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Thursday, July 16, 2009


The Trip to the Trailer Park:
Observations on the trailers before the new Harry Potter cash cow

Roland Emmerich has some sick desire to show the destruction of every landmark on the planet; everything he didn't get to in Independence Day he finishes here. The St. Peter's scene in the clip is particularly in bad taste. It's odd that the man behind The Day After Tomorrow, has shown the White house destroyed in two films, both during the terms of democratic presidencies. And the president in this film is black! So, if movies are right, we shouldn't be worried about terrorism but asteroids or comets or floods or something. Then again "how will they know its the future?" My prediction? It will be a longer period of time than it took for us to elect a black president than it will before we elect another president with facial hair, and no Nixon's 4'o'clock shadow doesn't count, (that's so that we know a person's got something to hide...and gives him something to twirl while he ties a young woman to the railroad tracks). Prove me wrong people!
I'll write a book one day on our fascination with seeing the end of the world on film. I have a not very-well thought out and too far-reaching theory which I'm too tired to write down now, which concerns the nature of art, the frustration with mimesis, and the ultimate destruction as the way to react to both...
Oddly enough, this plot (selected remnants of humanity escaping on a space ship) seems a lot like a Simpson's Halloween episode. And with Knowing exactly like a Simpson's episode, are the Simpsons the new place to mine high-concept sci-fi movie ideas from? What's next a movie about a town that gets destroyed by a dangerous monorail? An escalator to nowhere?
BTW in another "life imitates the Simpsons" bit of news I saw a story about an entire town in Sweden that was being moved several miles for environmental reasons. But then again that's in Sweden where everything can be assembled or disassembled using only a metric wrench and some wood pegs and have simply drawn instructions with cartoonish figures and lines coming from their heads.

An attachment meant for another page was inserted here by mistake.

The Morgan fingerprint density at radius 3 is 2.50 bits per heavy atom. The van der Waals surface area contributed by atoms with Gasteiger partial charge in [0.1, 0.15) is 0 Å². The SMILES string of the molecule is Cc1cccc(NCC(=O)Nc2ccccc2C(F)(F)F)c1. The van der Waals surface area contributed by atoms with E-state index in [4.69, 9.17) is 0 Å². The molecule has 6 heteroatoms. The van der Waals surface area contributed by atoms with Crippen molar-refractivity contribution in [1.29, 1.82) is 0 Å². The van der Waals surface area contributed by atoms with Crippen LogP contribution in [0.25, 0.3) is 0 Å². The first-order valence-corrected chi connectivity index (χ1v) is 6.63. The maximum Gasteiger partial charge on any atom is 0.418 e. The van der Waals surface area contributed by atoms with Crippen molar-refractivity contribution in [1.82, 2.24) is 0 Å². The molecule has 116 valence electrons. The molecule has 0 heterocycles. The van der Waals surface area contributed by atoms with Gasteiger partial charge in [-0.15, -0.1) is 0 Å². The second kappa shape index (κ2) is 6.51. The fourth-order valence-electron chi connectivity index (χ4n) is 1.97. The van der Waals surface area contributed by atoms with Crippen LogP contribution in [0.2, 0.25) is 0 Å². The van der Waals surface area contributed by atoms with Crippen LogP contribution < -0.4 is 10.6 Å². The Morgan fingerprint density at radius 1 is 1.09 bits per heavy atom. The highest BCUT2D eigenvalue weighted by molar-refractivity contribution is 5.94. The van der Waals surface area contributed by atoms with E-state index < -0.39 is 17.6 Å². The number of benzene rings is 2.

Shorts: Robert Rodriguez's Spy Kids-like kids action/fantasy. Seriously, are his films so awful (ok, Planet Terror may have been) that he has to make a kids film as part of some sort of court-ordered community service ? I love how this film, and its not the first or only one, uses selective filmographies: "From the director of Spy Kids." I'm not an Andrew Sarris devotee but I think that parents should know what other films a director is best known for; the content won't be the same, but many of the themes and impulses will. That, and I'd have a sick wish to see mismatched titles like: "from the director of Sin City...the biggest family adventure of the fall"

GI Joe: Why have I not seen any Cobra Commander in this? And why the super-suits? And how are we supposed to tell the characters apart if they don't have their stereotypical get-ups on? They were iconic and individualized Americans (and other friendlies with accents) who went up against a monolithic enemy whose faces we never saw, may have (or were sometimes?) been snake people, and conveniently stepped out of a jeep two seconds before it blew up after being hit by a laser for some reason? (Because if a gun fires a laser that's far more safe for a kid to see than bullets!) I grew up on GI JOE, I even pretended to make my own film series (8 or 9 in all) when I was a kid. That said, there is only one way I'd see this film, and it'd not happen in a million years...if it ends with 1) a cheesy joke and freeze frame followed by 2) a GI JOE PSA spot like the cartoons did... especially if its a mixed message: kid finds dad's gun lying around. Duke enters : "Wait Billy! Guns are dangerous!" Do that and I'll buy the DVD.

Where the wild things are:
Please, oh please let this be what it looks like it could be...if it is, wow. I mean I was moved by the trailer (perhaps adding to my theory that the trailer may be the penultimate achievement in film as far as form/function being a business commodity/art form, technological phenomenon/creative endeavor, mass-culture/personal expression). This could be something special...oh please let it be...

1 comment:

Parker said...

I've read a good chunk of the 2005 draft of the Where the Wild Things Are script, and it was beautifully subdued, lacking in any sort of pandering you'd expect in big studio release targeted towards a young audience. It should be just like I remember the book being: something completely unique and mesmerizing.